For the slats, I searched out all of my strips and pulled them from every corner of the shop. All in all there are108 at 3/4″ by 1/4″ and I hand-planed all four faces and each edge to edge-join and glue each to the next — 416 surfaces in all but then all the front meeting corners are bevelled at 30º to form a narrow Vee to look like tambour. In the mix of woods there are woods retrieved from the Texas deserts I once lived in and near to, parts of my dismantled roof here in the UK from last year’s remodelling, a piece of spruce from a stud and then a piece of curly maple offcut from a violin now finished and sold. The walnut came from the wall-hung drinks cabinet I made last year and then the meranti was from the builder’s skip in 2019 when I made the spice rack during COVID lockdowns when I isolated at work for six months so I could keep filming and safe.
48 more oak pieces gave me the frames, so another 192 more faces, and every stick and stem hand planed with a Stanley #4 and #5 bench plane to take them from rough-sawn to super smooth so in no need of further sanding. Quite a workout.
I am on the drawers currently. Simple corners with through dovetails in pairs. Twenty minutes per corner, eight corners so two hours and forty minutes for this aspect of the joinery. I’m never sure what it is about drawers but somehow they add something special to a piece I always think.
This was the question that occurred to me in the last post, how the dovetail and the tenon interacted (or did not!).
I think in my own (very limited) planning, I have wrongly thought that short stretches of wood like the 3/8″ short grain “bridge” between the top of your tenon and bottom of your dovetail are only marginally stronger than if there were no wood there at all. But the image you posted the other day of the double double tenons on Oxford doors got me thinking that’s rather silly.
This piece looks fantastic. Now the question is, will the Seller’s Home chest of drawers be a frame and panel construction like this one, a “post and panel” construction (not sure what the right term is; 8/4ish stiles), or dovetailed case construction like the kitchen pieces? We’ll have to wait and see. Exciting stuff all around.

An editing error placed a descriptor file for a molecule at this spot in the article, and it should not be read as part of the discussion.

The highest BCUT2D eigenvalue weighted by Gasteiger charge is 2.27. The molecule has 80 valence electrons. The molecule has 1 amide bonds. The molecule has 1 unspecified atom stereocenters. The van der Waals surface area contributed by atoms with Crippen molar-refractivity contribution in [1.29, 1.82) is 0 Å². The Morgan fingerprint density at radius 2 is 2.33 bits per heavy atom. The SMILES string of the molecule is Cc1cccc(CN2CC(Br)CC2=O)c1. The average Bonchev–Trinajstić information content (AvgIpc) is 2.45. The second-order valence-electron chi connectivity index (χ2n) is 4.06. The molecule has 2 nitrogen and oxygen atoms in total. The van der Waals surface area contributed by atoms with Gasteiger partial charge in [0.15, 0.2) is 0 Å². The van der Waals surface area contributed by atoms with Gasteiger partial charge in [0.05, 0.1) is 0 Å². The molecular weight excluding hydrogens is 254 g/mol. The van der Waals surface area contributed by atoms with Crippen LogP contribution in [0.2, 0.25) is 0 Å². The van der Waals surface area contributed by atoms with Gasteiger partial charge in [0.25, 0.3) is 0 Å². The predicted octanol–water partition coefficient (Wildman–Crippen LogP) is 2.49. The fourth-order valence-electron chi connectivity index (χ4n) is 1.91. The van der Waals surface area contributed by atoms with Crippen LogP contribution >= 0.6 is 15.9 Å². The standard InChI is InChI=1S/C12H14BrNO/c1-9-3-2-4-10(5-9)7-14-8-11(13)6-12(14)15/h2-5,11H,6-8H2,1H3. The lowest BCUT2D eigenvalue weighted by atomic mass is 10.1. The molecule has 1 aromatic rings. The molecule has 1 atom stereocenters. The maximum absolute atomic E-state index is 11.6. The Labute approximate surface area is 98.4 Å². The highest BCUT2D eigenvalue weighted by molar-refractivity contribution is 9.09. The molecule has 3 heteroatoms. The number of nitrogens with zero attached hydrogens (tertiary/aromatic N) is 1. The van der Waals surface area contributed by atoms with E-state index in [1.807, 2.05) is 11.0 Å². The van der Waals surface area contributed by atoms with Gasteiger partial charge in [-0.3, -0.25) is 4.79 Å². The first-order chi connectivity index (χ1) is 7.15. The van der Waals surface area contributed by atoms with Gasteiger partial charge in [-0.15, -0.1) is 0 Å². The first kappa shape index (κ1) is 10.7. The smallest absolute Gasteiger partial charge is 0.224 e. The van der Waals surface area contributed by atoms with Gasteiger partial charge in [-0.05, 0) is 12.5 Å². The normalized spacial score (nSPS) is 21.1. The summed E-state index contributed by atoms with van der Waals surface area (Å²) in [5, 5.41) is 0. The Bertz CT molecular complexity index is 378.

well done 👏
Beautiful oom Paul! Admittedly I am a sucker for sentimental things, but clothing the history of your offcut bin in the permenancy of oak frames truly speaks to me.
I’m never sure what it is about these articles but somehow they add something special to my day I always think.
There’s so much that I’d like to do, but due to extreme space limitations, my shop operates only six months per year. It is outside and offers protection from the sky, but without walls. In my older years, I can’t handle the cold anymore, so I wait and wait for spring, and hope that some day I will be able to put up a shed or garage to work wood and fix clocks and play with trains.
Paul, thank you for all that you do. It is interesting and instructive to read up on all things wood in your blogs, especially during the long winter months.
Kia ora (be well) Paul,
Would it be possible for you to elaborate on “making a fish-tank corner joint from sticks”?
I’ve read your description a few times but couldn’t yet see it in my mind’s eye.
Wood colleagues, please point out if you’ve seen Paul showing it elsewhere, as I couldn’t find it.
I never appreciated what you went through to gain your experience with Mesquite till this week. I have a whole new appreciation of you making a rocking chair out of mesquite. All those holes for the spindles and back to rest in. I’m building a new workbench and saw a wagon style tail vice with square dogs and said “I can build that. I have the piece of mesquite just perfect for the moving part of the vice. About 10″ long and I just need to square it up and put a 1″ hole through it for the screw to turn in. ” I know this piece of wood is perfect to complete the tail vice on my new workbench.
That piece of mesquite has been resting in my wood rack for a few years now and it was almost beyond my abilities to put a ONE INCH hole only TEN INCHES LONG in a piece of wood.
At the point of giving up, I would think, “Would Paul give up?” and keep on. I have to say that you never gave the full description of the toughness of Mesquite such that I gained the proper understanding. No matter your mastery of the English language, the full description of Mesquite will require more. I know it is beyond my abilities. I don’t have your skill in drawing or photography to show my problems.
Paul, you need to think on how to share that last little bit of information that didn’t seem to be quite necessary in the past to teach us. Mesquite is tough to work.
I did not intend to blame you for not giving fully of your knowledge.
You have done a great job of sharing about how more common types of wood work and how to handle them and read them.
Mesquite is a unique specimen and you have already warned that you had to sharpen your tools 3 or more times as often when working it. I had not carried that knowledge to what occurs when working in a hole.
I know that that would be useless knowledge unless you happen to be living in Central Texas with access to Mesquite. I am fortunate in living near a wood supplier who carries Mesquite in 4/4 planks.
Thank you for sharing your knowledge to the benefit of the majority of woodworkers.
I have learned enough to have gone from being a machine operator to a woodworker in most cases.